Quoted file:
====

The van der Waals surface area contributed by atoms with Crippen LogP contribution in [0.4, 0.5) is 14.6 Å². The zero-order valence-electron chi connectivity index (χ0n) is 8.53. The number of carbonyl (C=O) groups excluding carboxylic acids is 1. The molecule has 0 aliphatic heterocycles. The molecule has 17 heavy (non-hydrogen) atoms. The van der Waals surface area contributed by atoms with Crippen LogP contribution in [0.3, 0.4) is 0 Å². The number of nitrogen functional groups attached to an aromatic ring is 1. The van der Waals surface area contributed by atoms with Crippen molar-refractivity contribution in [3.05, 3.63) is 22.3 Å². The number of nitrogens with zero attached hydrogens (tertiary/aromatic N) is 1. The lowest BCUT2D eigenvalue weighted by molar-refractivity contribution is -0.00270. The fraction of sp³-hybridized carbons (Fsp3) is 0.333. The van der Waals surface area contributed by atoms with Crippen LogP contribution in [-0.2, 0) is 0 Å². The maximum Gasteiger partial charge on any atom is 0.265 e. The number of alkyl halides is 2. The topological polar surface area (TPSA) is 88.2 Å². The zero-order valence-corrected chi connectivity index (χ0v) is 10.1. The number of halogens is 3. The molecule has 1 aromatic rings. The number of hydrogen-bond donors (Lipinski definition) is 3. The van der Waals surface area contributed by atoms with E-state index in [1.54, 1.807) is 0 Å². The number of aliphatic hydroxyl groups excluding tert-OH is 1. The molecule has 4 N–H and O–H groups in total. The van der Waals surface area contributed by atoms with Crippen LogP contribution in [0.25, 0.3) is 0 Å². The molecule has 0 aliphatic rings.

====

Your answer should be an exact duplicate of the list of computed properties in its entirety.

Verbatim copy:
The van der Waals surface area contributed by atoms with Crippen LogP contribution in [0.4, 0.5) is 14.6 Å². The zero-order valence-electron chi connectivity index (χ0n) is 8.53. The number of carbonyl (C=O) groups excluding carboxylic acids is 1. The molecule has 0 aliphatic heterocycles. The molecule has 17 heavy (non-hydrogen) atoms. The van der Waals surface area contributed by atoms with Crippen LogP contribution in [0.3, 0.4) is 0 Å². The number of nitrogen functional groups attached to an aromatic ring is 1. The van der Waals surface area contributed by atoms with Crippen molar-refractivity contribution in [3.05, 3.63) is 22.3 Å². The number of nitrogens with zero attached hydrogens (tertiary/aromatic N) is 1. The lowest BCUT2D eigenvalue weighted by molar-refractivity contribution is -0.00270. The fraction of sp³-hybridized carbons (Fsp3) is 0.333. The van der Waals surface area contributed by atoms with Crippen LogP contribution in [-0.2, 0) is 0 Å². The maximum Gasteiger partial charge on any atom is 0.265 e. The number of alkyl halides is 2. The topological polar surface area (TPSA) is 88.2 Å². The zero-order valence-corrected chi connectivity index (χ0v) is 10.1. The number of halogens is 3. The molecule has 1 aromatic rings. The number of hydrogen-bond donors (Lipinski definition) is 3. The van der Waals surface area contributed by atoms with E-state index in [1.54, 1.807) is 0 Å². The number of aliphatic hydroxyl groups excluding tert-OH is 1. The molecule has 4 N–H and O–H groups in total. The van der Waals surface area contributed by atoms with Crippen LogP contribution in [0.25, 0.3) is 0 Å². The molecule has 0 aliphatic rings.